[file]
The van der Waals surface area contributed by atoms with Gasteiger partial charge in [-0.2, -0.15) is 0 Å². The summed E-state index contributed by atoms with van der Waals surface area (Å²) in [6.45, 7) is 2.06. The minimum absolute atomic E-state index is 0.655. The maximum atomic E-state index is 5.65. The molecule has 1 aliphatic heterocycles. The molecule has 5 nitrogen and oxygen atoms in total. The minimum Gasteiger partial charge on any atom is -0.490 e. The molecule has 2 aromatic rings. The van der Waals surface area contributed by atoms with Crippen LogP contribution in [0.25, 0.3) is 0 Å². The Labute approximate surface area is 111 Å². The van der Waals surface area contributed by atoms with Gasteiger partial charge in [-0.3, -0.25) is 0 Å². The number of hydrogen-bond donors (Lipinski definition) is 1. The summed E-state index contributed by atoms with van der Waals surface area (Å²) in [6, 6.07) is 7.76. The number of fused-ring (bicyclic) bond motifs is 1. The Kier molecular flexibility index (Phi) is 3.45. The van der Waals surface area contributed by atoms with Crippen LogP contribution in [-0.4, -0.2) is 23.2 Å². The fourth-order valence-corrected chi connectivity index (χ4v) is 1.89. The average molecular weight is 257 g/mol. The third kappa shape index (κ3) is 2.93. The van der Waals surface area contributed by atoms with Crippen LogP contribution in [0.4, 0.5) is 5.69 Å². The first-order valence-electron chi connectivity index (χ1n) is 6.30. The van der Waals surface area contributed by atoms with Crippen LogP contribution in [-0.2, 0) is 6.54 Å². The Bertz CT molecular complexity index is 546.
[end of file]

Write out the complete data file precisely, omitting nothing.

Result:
The van der Waals surface area contributed by atoms with Gasteiger partial charge in [-0.2, -0.15) is 0 Å². The summed E-state index contributed by atoms with van der Waals surface area (Å²) in [6.45, 7) is 2.06. The minimum absolute atomic E-state index is 0.655. The maximum atomic E-state index is 5.65. The molecule has 1 aliphatic heterocycles. The molecule has 5 nitrogen and oxygen atoms in total. The minimum Gasteiger partial charge on any atom is -0.490 e. The molecule has 2 aromatic rings. The van der Waals surface area contributed by atoms with Crippen LogP contribution in [0.25, 0.3) is 0 Å². The Labute approximate surface area is 111 Å². The van der Waals surface area contributed by atoms with Gasteiger partial charge in [-0.3, -0.25) is 0 Å². The number of hydrogen-bond donors (Lipinski definition) is 1. The summed E-state index contributed by atoms with van der Waals surface area (Å²) in [6, 6.07) is 7.76. The number of fused-ring (bicyclic) bond motifs is 1. The Kier molecular flexibility index (Phi) is 3.45. The van der Waals surface area contributed by atoms with Crippen LogP contribution in [-0.4, -0.2) is 23.2 Å². The fourth-order valence-corrected chi connectivity index (χ4v) is 1.89. The average molecular weight is 257 g/mol. The third kappa shape index (κ3) is 2.93. The van der Waals surface area contributed by atoms with Crippen LogP contribution in [0.4, 0.5) is 5.69 Å². The first-order valence-electron chi connectivity index (χ1n) is 6.30. The van der Waals surface area contributed by atoms with Crippen LogP contribution in [-0.2, 0) is 6.54 Å². The Bertz CT molecular complexity index is 546.